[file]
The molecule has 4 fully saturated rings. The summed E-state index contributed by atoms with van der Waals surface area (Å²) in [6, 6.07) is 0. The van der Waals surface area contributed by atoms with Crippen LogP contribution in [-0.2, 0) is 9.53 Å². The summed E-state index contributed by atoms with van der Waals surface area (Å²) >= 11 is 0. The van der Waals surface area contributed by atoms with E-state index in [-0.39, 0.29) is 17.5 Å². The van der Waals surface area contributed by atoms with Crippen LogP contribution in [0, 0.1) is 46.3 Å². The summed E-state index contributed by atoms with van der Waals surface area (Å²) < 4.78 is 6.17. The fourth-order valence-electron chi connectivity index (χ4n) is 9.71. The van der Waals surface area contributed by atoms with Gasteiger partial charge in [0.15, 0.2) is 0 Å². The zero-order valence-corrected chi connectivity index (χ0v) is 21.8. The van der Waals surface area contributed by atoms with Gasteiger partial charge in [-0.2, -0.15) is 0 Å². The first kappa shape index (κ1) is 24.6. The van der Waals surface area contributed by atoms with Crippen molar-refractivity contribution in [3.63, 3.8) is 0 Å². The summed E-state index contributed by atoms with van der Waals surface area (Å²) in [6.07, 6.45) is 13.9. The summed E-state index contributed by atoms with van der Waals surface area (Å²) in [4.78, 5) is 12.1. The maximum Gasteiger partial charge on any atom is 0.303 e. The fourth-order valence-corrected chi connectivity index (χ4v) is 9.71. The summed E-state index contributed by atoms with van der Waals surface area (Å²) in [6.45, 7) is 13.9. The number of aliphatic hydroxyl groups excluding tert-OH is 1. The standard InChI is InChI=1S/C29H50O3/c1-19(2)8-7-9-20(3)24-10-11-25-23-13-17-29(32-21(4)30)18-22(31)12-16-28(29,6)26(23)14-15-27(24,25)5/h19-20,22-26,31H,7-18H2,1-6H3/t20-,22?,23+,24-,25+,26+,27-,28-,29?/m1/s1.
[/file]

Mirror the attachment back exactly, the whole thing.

The molecule has 4 fully saturated rings. The summed E-state index contributed by atoms with van der Waals surface area (Å²) in [6, 6.07) is 0. The van der Waals surface area contributed by atoms with Crippen LogP contribution in [-0.2, 0) is 9.53 Å². The summed E-state index contributed by atoms with van der Waals surface area (Å²) >= 11 is 0. The van der Waals surface area contributed by atoms with E-state index in [-0.39, 0.29) is 17.5 Å². The van der Waals surface area contributed by atoms with Crippen LogP contribution in [0, 0.1) is 46.3 Å². The summed E-state index contributed by atoms with van der Waals surface area (Å²) < 4.78 is 6.17. The fourth-order valence-electron chi connectivity index (χ4n) is 9.71. The van der Waals surface area contributed by atoms with Gasteiger partial charge in [0.15, 0.2) is 0 Å². The zero-order valence-corrected chi connectivity index (χ0v) is 21.8. The van der Waals surface area contributed by atoms with Gasteiger partial charge in [-0.2, -0.15) is 0 Å². The first kappa shape index (κ1) is 24.6. The van der Waals surface area contributed by atoms with Crippen molar-refractivity contribution in [3.63, 3.8) is 0 Å². The summed E-state index contributed by atoms with van der Waals surface area (Å²) in [6.07, 6.45) is 13.9. The summed E-state index contributed by atoms with van der Waals surface area (Å²) in [4.78, 5) is 12.1. The maximum Gasteiger partial charge on any atom is 0.303 e. The fourth-order valence-corrected chi connectivity index (χ4v) is 9.71. The summed E-state index contributed by atoms with van der Waals surface area (Å²) in [6.45, 7) is 13.9. The number of aliphatic hydroxyl groups excluding tert-OH is 1. The standard InChI is InChI=1S/C29H50O3/c1-19(2)8-7-9-20(3)24-10-11-25-23-13-17-29(32-21(4)30)18-22(31)12-16-28(29,6)26(23)14-15-27(24,25)5/h19-20,22-26,31H,7-18H2,1-6H3/t20-,22?,23+,24-,25+,26+,27-,28-,29?/m1/s1.